Berkouwer notes “Scripture doesn’t talk about man in the abstract, but man in his relation to God” (195).
Biblical use of the word “soul.”
Sometimes it is “nefesh,” meaning life and can refer to man himself. Berkouwer rejects that “soul” is a “localized religious part of man” (201). The Bible’s interchangeable usage between soul and life should draw attention to the fact that the “heart” is of primary importance: “The heart shows forth the deeper aspect of the whole humanness of man, not some functional localization in a part of man which would be the most important part” (202-203).
Concerning anthropological dualisms
Such a view sees the soul as the “higher” part, closer to God. Leads to ascetism. However, evil in the bible is never localized in a part of man.
Bavinck attacks trichotomy because Scripture knows of no original dualism between spirit and matter (209). The trichotomist sees the soul as mediating between body and spirit (find Damascene’s comment that the soul is higher point, cf Bruce McCormack, Engaging the Doctrine of God).
Dualism and duality are not identical (211). We can speak of a duality in God’s creation man and woman, without positing an ontological dualism between them (this is where Maximus and Jakob Boehme err). “Duality within created reality does not exclude harmony and unity, but is exactly oriented towards it” (211).
Does soul and body involve a tension, and if so that would make it a dualism? If it does involve a tension, we must reject not only trichotomy, but dichotomy.
Per the confessions and creeds, “there is a great difference between non-scientific references to a dual aspect of human nature and a thesis that man is composed of two substances, body and soul” (213-214).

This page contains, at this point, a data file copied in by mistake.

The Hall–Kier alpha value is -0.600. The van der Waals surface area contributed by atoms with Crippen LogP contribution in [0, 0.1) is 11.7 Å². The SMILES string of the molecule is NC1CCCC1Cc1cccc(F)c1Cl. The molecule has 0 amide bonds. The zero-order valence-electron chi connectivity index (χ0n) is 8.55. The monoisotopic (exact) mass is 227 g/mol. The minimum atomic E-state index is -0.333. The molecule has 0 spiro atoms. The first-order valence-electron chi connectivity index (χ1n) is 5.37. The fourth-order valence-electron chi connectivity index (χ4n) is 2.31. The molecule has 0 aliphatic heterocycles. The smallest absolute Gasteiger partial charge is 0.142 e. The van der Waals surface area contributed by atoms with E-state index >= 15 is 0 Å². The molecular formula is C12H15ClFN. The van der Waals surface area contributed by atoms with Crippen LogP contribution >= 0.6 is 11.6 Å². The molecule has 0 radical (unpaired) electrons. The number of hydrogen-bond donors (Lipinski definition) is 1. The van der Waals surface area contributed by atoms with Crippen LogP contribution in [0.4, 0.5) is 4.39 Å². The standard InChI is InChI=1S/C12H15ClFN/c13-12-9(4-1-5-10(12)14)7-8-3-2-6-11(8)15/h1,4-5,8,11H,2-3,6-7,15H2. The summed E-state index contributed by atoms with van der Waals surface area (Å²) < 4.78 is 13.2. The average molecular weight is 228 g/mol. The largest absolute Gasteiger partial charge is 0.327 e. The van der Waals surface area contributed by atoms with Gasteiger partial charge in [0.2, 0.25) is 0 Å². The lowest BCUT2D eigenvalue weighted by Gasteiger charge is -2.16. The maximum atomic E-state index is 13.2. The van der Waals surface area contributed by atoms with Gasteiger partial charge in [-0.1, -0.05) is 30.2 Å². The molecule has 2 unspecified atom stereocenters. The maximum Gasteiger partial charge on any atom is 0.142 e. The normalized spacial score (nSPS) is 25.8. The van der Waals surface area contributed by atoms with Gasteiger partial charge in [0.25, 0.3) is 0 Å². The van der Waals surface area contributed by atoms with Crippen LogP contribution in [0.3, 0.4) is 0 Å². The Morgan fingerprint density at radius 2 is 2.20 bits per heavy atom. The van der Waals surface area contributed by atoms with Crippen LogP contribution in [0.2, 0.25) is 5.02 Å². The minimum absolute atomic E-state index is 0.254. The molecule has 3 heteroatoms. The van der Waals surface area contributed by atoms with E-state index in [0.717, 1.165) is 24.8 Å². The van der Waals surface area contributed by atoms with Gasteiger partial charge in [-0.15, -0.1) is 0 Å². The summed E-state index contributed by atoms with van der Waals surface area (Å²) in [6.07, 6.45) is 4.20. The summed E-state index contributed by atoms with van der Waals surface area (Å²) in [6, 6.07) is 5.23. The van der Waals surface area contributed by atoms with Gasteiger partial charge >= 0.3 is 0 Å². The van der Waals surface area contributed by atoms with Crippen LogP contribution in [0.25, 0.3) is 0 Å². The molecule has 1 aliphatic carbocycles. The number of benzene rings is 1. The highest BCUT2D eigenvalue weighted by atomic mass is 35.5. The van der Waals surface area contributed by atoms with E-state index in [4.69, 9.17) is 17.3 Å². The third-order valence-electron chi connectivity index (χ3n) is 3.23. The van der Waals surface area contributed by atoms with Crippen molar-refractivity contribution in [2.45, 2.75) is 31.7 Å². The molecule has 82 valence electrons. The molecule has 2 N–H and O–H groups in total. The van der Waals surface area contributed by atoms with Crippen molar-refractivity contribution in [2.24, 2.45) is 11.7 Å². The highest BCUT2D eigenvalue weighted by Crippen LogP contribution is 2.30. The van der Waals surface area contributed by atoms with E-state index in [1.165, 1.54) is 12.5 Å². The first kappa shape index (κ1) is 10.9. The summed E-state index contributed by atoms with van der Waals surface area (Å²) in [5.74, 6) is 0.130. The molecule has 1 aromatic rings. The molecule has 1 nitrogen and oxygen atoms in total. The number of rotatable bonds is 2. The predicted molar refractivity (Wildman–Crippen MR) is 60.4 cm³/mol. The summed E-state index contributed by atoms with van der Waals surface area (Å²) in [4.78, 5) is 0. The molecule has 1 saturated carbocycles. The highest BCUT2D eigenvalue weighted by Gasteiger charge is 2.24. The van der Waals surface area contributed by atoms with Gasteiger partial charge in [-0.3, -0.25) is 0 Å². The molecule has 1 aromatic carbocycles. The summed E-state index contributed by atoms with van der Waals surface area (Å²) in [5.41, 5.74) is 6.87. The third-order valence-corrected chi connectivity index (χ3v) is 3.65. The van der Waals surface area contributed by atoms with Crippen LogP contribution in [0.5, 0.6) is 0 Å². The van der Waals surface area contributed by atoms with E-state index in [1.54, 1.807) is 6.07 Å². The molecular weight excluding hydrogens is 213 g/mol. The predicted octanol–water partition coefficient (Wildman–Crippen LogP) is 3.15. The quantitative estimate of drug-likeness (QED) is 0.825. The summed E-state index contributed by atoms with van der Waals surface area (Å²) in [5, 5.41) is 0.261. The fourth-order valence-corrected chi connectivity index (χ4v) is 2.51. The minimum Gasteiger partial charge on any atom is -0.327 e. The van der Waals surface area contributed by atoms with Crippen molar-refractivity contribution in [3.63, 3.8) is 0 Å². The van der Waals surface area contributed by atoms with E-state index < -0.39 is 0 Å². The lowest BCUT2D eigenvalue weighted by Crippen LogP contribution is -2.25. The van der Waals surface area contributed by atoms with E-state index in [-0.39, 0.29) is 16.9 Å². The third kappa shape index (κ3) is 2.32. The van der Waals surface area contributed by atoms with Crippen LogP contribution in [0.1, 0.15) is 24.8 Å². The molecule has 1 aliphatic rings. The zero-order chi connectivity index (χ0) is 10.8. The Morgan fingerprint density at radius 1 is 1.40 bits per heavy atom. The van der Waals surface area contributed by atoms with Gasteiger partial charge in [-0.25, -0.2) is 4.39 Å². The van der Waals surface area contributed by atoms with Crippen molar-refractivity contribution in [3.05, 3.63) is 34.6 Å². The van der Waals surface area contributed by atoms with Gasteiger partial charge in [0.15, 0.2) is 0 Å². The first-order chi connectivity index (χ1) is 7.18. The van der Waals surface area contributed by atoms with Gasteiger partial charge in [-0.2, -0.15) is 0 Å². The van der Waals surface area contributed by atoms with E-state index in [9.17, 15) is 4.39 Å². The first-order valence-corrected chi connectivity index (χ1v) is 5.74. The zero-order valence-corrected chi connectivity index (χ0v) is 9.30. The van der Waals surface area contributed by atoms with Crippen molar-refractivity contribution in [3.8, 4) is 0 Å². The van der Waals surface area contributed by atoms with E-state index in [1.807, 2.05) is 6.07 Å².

They oppose the idea that all the rich variation of humanness can be forced into two substantial categories.
Hendrik Gerhardus Stoker defines substance as the “systatic core of man, that which functions in all spheres” (H.G. Stoker, Die nuwere Wijsbegeerte aan die Vrije Universiteit, 1933, 40ff.).
For the Dooyeweerdian critique, matter can never be an independent counter-pole to form.
Immortality of the Soul
Genuine and real life in Scripture is life in communion with God. The philosophical notion of “immortality of the soul” calls death a lie and misunderstands the judgment of God (250).
The main contention of Vollenhoven and Dooyeweerd whether there was a natural immortality based on an essence abstracted from its relation to God, from which we can draw further conclusions, such as the soul’s “indestructibility” (249).
Per Van der Leuw, there is no continued existence of the soul as such after death, “but a continuation of the contact point by God even though death” (Onsterfelijkheid of Opstanding, 25 quoted in Berkouwer 252).
- The problem of what happens when we die does not involve a purely spiritual salvation but can only be answered in the context of death and the Day of Judgment (Althaus).
Is immortality of the soul correlative with the substantial dualism of mind-body? This dichotomy raises substantial (pun?) problems and questions (255):
- When the “soul” is separated from the body, what activities is it still able to carry out?
- If the body is the organ of the soul (as in Aquinas), and the soul needs the body to carry out its functions, how can the soul know or do anything after death?
- Dooyeweerd notes that the psychic functions are indissolubly connected with the total temporal-cosmic relationship of all modal functions and cannot be abstracted from this relationship.
- Thus, we have a “living soul” which does not live.
- Rather, with Dooyeweerd we should speak of a duality which is supra-temporal in the religious center of man (heart) and the whole temporal-functional complex.
- Dooyeweerd does say that the soul continues as a form of existence with an individuality structure (Berkouwer 257n. 33).
Does Dooyeweerd’s school give us a “psychology without a soul?”
- No, for Dooyeweerd says we cannot view man’s essence “in itself” and then tack it onto a relation with God.